archive: 2016

12:18 PM

Marrow: A Love Story by Elizabeth Lesser | Rating: ★★★☆☆ (2.5)

As a note, a printed galley of this novel was sent to me by the publisher in exchange for an honest review. This does not effect my opinions in any way.  

When I was growing up, my Grandmother used to tell me I had to give a book a real chance and dig deep to understand it. I find this is probably one of the reasons I never leave a book unfinished, even if I am not fond of the story in question. Marrow, a memoir that hits you right in the heart, was one of those books that I almost didn't finish at times but damnit, I could feel my Grandma shaking her head at me in spirit. Because it is a memoir, there's this underlying feeling of intimacy to it that will keep readers focused in some of its more pivotal moments.

However, Marrow did have its slow moments. Many, actually. It's not going to be for everyone and while it moved me on many occasions, it's not something that I will pick up again in the future. Marrow is all about family and reconnecting. It's about what illness can do to a person and those you are, or once were, connected with. In this, it stands out in recent non-fiction releases and Lesser really put her heart and soul into this.

allison van diepen

11:39 AM

Run the Risk by Allison van Diepen | Rating: ★★★☆☆

As a note, an e-galley of this novel was sent to me via Edelweiss by the publisher in exchange for an honest review. This does not effect my opinions in any way.

First things first: I'm relatively unfamiliar with Allison van Diepen's work and I had to get acquainted to her previous releases to really get Run the Risk. Based upon the summary of this particular story, I was incredibly intrigued from the start. That's something huge to note: there aren't many stories out there like this one, at least in the contemporaries I've been reading, and it's a standout in that sense. If you're looking for something new and heartfelt and intriguing, Run the Risk is the very sort of novel that you should be checking out.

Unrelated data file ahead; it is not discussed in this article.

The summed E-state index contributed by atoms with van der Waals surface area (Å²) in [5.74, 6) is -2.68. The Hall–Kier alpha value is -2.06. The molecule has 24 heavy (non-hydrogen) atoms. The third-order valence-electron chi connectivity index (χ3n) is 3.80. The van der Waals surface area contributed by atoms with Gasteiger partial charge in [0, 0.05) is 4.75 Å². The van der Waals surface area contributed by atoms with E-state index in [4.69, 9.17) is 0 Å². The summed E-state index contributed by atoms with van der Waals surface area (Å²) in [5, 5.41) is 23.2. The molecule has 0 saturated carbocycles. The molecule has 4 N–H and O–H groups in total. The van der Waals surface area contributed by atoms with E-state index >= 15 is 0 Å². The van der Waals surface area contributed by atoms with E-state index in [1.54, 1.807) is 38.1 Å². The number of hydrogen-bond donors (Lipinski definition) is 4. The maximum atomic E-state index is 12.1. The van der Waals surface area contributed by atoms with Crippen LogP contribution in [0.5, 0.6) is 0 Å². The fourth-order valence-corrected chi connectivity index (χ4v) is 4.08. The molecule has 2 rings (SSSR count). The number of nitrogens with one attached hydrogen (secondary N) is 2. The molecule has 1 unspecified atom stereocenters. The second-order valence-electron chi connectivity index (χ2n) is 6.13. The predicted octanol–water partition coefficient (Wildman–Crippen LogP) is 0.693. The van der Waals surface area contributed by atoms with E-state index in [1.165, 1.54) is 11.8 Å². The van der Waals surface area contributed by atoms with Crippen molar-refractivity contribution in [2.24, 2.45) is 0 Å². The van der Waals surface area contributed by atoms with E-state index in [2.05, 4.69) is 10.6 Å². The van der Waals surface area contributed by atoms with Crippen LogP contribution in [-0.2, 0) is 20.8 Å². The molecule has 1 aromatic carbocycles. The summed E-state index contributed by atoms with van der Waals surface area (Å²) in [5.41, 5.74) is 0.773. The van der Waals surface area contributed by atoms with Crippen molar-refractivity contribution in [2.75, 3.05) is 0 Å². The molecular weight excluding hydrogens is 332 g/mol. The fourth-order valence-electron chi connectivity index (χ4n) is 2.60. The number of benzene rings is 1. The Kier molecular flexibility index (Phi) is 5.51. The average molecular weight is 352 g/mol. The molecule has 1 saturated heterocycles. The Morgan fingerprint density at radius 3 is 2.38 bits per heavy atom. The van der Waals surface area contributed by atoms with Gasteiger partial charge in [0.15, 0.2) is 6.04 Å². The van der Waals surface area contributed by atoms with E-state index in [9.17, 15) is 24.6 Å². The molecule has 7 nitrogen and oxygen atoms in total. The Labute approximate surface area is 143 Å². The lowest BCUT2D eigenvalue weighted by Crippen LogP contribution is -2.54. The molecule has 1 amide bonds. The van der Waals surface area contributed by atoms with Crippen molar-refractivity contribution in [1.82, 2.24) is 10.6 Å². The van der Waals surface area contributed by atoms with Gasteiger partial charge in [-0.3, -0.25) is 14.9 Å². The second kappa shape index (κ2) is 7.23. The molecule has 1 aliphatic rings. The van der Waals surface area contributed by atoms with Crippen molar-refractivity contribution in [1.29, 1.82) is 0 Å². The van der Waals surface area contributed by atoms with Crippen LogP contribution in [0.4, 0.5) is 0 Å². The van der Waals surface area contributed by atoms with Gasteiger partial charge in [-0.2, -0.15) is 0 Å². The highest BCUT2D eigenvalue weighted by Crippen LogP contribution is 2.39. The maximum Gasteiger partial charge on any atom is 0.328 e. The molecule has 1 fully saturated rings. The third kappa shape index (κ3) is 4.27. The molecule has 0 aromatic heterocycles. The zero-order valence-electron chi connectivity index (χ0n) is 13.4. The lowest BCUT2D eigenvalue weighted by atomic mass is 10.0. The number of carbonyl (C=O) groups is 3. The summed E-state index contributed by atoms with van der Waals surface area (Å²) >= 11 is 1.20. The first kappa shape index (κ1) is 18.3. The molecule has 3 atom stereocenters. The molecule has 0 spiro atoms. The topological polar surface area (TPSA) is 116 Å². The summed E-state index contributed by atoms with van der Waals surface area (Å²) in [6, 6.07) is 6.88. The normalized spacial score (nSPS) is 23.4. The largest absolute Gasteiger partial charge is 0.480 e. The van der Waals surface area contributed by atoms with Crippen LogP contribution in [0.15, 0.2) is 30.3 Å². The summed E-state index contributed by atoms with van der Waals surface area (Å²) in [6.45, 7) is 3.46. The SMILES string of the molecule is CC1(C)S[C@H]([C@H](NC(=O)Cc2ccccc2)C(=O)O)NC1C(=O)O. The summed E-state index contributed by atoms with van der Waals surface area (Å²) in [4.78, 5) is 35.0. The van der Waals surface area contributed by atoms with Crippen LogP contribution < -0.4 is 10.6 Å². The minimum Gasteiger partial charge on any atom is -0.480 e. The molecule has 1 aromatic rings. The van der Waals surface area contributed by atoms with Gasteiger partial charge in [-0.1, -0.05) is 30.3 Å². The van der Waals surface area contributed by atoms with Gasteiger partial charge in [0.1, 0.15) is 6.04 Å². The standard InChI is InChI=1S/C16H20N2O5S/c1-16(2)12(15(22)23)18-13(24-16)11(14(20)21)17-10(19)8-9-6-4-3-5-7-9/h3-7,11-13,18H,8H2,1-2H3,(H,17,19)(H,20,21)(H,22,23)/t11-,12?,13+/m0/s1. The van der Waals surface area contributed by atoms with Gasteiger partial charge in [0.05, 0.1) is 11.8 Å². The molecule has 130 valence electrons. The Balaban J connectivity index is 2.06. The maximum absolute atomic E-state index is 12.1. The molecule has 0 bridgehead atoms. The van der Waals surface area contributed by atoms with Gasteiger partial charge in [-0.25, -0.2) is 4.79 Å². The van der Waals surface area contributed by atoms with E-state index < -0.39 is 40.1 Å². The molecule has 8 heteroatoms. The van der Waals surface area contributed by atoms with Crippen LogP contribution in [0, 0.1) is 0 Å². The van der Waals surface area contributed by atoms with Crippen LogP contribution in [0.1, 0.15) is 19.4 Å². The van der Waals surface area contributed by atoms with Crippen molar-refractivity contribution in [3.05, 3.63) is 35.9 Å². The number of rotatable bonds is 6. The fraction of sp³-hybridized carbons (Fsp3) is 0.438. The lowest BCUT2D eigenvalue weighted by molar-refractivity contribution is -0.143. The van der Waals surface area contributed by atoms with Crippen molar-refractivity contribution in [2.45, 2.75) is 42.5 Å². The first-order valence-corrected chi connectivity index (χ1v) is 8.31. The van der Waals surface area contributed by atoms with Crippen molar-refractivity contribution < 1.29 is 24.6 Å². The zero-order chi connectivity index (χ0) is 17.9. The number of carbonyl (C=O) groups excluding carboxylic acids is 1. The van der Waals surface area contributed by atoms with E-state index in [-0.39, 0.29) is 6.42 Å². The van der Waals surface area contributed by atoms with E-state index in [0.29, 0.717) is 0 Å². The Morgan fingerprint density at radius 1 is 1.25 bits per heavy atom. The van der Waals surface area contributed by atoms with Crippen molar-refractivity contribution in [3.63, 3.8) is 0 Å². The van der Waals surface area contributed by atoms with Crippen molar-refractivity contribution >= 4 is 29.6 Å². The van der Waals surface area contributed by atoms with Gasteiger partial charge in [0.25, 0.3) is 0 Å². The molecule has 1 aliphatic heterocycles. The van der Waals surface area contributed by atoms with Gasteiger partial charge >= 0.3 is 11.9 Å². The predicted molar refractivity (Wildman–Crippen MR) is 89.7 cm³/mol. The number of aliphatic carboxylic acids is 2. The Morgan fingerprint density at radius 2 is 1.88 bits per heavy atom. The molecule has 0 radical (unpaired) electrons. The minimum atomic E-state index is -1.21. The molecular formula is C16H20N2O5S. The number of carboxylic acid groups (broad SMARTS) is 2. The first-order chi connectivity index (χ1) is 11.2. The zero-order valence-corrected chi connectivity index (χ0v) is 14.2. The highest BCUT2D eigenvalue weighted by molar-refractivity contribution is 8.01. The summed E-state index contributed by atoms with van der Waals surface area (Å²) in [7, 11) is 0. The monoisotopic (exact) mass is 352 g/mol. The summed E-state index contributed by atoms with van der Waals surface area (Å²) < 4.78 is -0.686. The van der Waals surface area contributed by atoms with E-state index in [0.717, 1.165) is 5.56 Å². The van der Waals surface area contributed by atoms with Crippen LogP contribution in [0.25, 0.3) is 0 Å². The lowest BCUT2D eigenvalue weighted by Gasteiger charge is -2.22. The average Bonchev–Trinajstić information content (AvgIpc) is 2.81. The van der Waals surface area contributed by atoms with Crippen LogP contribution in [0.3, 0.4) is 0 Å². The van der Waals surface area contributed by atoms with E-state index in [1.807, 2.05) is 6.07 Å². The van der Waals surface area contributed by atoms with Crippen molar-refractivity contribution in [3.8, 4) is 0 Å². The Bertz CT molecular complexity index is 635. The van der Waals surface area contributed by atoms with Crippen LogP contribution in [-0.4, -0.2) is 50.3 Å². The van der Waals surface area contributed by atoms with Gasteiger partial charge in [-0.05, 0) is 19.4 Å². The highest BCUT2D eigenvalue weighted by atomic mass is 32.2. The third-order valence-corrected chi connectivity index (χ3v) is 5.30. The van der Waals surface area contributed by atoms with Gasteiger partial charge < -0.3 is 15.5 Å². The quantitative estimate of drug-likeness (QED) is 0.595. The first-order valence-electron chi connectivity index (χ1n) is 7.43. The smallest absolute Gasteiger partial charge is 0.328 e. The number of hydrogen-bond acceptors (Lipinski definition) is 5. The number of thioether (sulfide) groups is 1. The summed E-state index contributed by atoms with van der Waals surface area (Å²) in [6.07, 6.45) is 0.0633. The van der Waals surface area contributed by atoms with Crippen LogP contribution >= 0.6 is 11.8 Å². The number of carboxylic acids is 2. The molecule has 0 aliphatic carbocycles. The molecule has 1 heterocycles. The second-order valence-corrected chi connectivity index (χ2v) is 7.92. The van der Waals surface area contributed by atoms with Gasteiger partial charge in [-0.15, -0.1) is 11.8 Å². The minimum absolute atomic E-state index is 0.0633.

Let's start with the basics, shall we? We've got a relationship that is fun and a bit darker to look into (on the how's, I won't say since the release date is still a bit off)--it leads to a sort of suspense and vulnerably that will captivate its audience. Both have solid back stories that play into the novel's biggest plots. They have a past, together and apart, that meshes with each other in a way that's smart and fast paced. Allison van Diepen really understood these characters and where the story was to go. She has this honest tone that is unbelievably breathtaking and full of spirit and complexities, I loved that so much.


12:39 PM

Lucy & Andy Neanderthal by Jeffrey Brown | Rating: ★★★☆☆  

As a note, a printed galley of this novel was sent to me by the publisher in exchange for an honest review. This does not effect my opinions in any way.  

As someone who is looking further into graphic novels and children's books for my best friends young daughter, it goes without saying how thrilled I was to see a galley of Jeffrey Brown's release Lucy & Andy Neanderthal waiting for me when I got home. In fact, I daresay I've gotten spoiled when it comes to the kids books I've received this year alone. 

Don't let the reviews scolding the so-called accuracy (or lack thereof) when it comes down to the nature of the characters names. This is a children's book and it should be thought of as such and not taken seriously. I mean, come on, don't get so picky about historical accuracy--this is a humorous book targeted at children. Sorry. I'm getting a bit testy because I find it so utterly silly to go into entertainment with a mindset along those lines. I'm serious. Lucy & Andy Neanderthal isn't something I would personally pick up again but it's the perfect read for your children (or your friends children, in my case) to round up their summer or say hello to the autumn at last.

archive: 2016

12:21 PM

Four by Veronica Roth | Rating: ★★★★★

Dead people can be our heroes because they cant disappoint us later; they only improve over time, as we forget more and more about them.” 

What's the first word that comes to mind when I think of Four? Four as in both this collection and the character? Swoon. Swoon, I think about swooning. Actually, come to think about it I do more than think about swooning, I swoon the heck on out of this Popsicle stand and before you know it, my icy exterior has melted to the sidewalk like that ice cream cone I wept over as a child. But that's neither here nor there and I'm soooo not bitter about it or anything. 

Honestly, though. Four--Tobias Eaton, if you prefer--is one of my top ten book boyfriends of all time and frankly I loath the term book boyfriends but a girl's gotta do what a girl's gotta do, you know? And Four is completely worth the silly hair twirling (which, admittedly, I found myself doing in the more romantic scenes of his) and that's a pretty high compliment from me. 

Typically I'm not one for collections of short stories. None of my favorite series have little bonus stories in their line-up (that's a lie; The Darkest Minds and Splintered have done so and those were fantastic, too) so I tend to sprint in the opposite direction when I do see installments as such. While many authors and publishers do so only to bank on the success of their series and make that $$$$ (get that money, y'all!) Roth, instead, uses to build onto the series we already know and love. I love, love, love the collections that I listed above but Four goes above and beyond that.